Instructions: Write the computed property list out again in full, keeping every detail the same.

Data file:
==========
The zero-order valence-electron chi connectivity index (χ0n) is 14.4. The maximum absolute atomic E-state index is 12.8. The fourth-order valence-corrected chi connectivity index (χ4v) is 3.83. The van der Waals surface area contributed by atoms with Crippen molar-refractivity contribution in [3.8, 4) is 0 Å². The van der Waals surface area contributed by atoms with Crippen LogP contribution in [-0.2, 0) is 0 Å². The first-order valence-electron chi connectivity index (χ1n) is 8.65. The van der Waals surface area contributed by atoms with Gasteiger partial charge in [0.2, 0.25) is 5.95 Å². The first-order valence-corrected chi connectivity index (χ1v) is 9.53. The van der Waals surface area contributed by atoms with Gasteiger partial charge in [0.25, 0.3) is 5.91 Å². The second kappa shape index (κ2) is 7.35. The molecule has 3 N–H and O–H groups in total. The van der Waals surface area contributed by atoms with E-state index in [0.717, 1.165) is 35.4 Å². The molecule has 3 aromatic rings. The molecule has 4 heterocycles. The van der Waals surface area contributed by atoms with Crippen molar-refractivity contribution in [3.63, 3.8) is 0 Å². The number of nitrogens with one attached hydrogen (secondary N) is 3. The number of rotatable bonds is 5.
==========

The zero-order valence-electron chi connectivity index (χ0n) is 14.4. The maximum absolute atomic E-state index is 12.8. The fourth-order valence-corrected chi connectivity index (χ4v) is 3.83. The van der Waals surface area contributed by atoms with Crippen molar-refractivity contribution in [3.8, 4) is 0 Å². The van der Waals surface area contributed by atoms with Crippen LogP contribution in [-0.2, 0) is 0 Å². The first-order valence-electron chi connectivity index (χ1n) is 8.65. The van der Waals surface area contributed by atoms with Gasteiger partial charge in [0.2, 0.25) is 5.95 Å². The first-order valence-corrected chi connectivity index (χ1v) is 9.53. The van der Waals surface area contributed by atoms with Gasteiger partial charge in [0.25, 0.3) is 5.91 Å². The second kappa shape index (κ2) is 7.35. The molecule has 3 N–H and O–H groups in total. The van der Waals surface area contributed by atoms with E-state index in [0.717, 1.165) is 35.4 Å². The molecule has 3 aromatic rings. The molecule has 4 heterocycles. The van der Waals surface area contributed by atoms with Crippen molar-refractivity contribution in [3.63, 3.8) is 0 Å². The number of nitrogens with one attached hydrogen (secondary N) is 3. The number of rotatable bonds is 5.